Farmers and ranchers tend to be optimists. They have to be. But not this winter.
On the high plains east of the Rocky Mountains, barren fields reveal the reason. Only a dusting of snow coats the ground as the interior West heads into its fifth straight year of drought.
"From what I've seen, this is the driest we've ever been," said Curtis Lewton, a wheat farmer near Brighton, Colo. "It's the driest conditions my father's seen and he can compare it to the '30s and '50s which typically we think were horrible years."
Lewton planted his winter wheat crop last autumn. Moisture from winter snow is critical for the crop to germinate. A tour down row after row revealed sprouts that were at the most one-inch long. "They should be four to five inches by now," Lewton said.
Down the road, Kent Acetic wondered whether he'd be able to hold onto his farm. His family has been farming for 100 years and he worried that he could be the one to lose it all. "I'm not working on farming, I'm not working on planting, or fertilizing," he said. "I'm working on what in the world are we going to do?"
He, too, complained that there has not been enough sub-soil moisture to establish a crop. "If something doesn't change in a hurry, the game is over," he said.
Farmers and ranchers are the biggest consumers of water in the West. They use more than 85 percent and in Colorado more than two-thirds of it comes from snowmelt in the Rocky Mountains.
That, too, is in short supply this winter.
Snowpack Not Enough to Alleviate Drought
Mike Gillespie is a snow surveyor with the National Resources Conservation Service. On a recent field trip to measure the snow pack, his aluminum measuring rod recorded 56 inches, one-third less than normal.
"Unfortunately, the snow pack right now is not enough to significantly alleviate our water supply situation," he said. "Last summer's drought really left our soils in dry condition across the state and a lot of this water that we are measuring here now is going to just run right into the soils before it runs off into the streams this spring."
Colorado and other Western states built huge reservoirs in the 1950s to capture and store water for urban and agricultural use. Most of those reservoirs are about 45 percent full.
The Denver Water Board estimates it would have to snow 8 inches, three times a week, for the next six to eight weeks to make up the shortfall. No one believes that will happen.
Klaus Wolter, a climatologist with the National Oceanic and Atmospheric Administration, said while he is optimistic Colorado will get more moisture this spring, it will likely be too little, too late.
He pointed to a map in his Boulder, Colo., office that revealed the reason. The El Niño weather system, which was supposed to provide abundant precipitation this winter, appeared stuck in the Western Pacific Ocean.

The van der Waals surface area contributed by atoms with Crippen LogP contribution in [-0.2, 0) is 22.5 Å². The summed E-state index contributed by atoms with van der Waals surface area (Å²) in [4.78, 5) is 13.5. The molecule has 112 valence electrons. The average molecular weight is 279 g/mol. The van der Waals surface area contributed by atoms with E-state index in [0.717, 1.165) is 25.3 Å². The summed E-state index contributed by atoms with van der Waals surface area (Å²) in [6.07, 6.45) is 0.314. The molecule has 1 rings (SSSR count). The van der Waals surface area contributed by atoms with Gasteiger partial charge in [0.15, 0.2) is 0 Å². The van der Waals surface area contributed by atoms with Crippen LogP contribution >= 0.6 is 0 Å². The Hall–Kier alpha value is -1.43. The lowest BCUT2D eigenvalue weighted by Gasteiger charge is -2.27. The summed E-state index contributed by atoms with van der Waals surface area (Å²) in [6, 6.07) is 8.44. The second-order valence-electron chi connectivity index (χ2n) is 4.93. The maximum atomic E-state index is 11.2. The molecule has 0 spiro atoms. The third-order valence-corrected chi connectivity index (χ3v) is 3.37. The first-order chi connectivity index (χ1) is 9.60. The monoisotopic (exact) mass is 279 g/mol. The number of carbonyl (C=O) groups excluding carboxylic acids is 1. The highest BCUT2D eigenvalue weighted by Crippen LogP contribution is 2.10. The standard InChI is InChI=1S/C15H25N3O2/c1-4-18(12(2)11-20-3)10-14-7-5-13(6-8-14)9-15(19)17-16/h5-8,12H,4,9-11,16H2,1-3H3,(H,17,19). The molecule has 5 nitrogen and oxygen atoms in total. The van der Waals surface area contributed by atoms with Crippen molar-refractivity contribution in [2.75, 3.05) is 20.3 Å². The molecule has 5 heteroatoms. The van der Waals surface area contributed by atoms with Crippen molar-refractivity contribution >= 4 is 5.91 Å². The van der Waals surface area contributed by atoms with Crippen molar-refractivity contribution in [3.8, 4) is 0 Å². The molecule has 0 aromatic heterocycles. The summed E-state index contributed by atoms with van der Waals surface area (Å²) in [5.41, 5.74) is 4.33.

"I don't have high hopes that we will bust the drought," he said. "I just don't think we're going to get enough precipitation to make up for years of drought. It's very unlikely."
Wolter said it would take "the spring of the century" to even get close to filling the reservoirs.
Ranchers’ Plight Means Higher Prices
Ranchers are also suffering. Last year, many of them sold off their herds to ranchers in other states where water and feed were more plentiful. This year, they say that may not be possible because the drought is so widespread. If water and feed have to be transported here it will likely cost not only ranchers but also consumers.
As he sifted powdery soil through his hands, Marty Reeves of the Farm Service Administration confirmed the bad news. "The person at the grocery store is going to see higher prices for food — simple as that," he said. "If we can't grow the food here, it's going to have to come from somewhere where they're not having a drought and it's going to make it more expensive. It simply costs more to get it here."
Ray Schmidt, a farmer who has grown wheat for 57 years, looked out at the flat horizon and predicted the worst.
"We haven't seen anything yet, " he said. "If we don't get moisture pretty quick, if we start getting wind now and in March we could have another dust bowl for a few months."
A few minutes later, strong winds blew across the prairie, peeled off precious topsoil, and kicked up dense clouds of dust. Tumbleweed flew through the air and bounced aimlessly across Schmidt's desolate wheat fields.
It looked like the 1930s had already returned.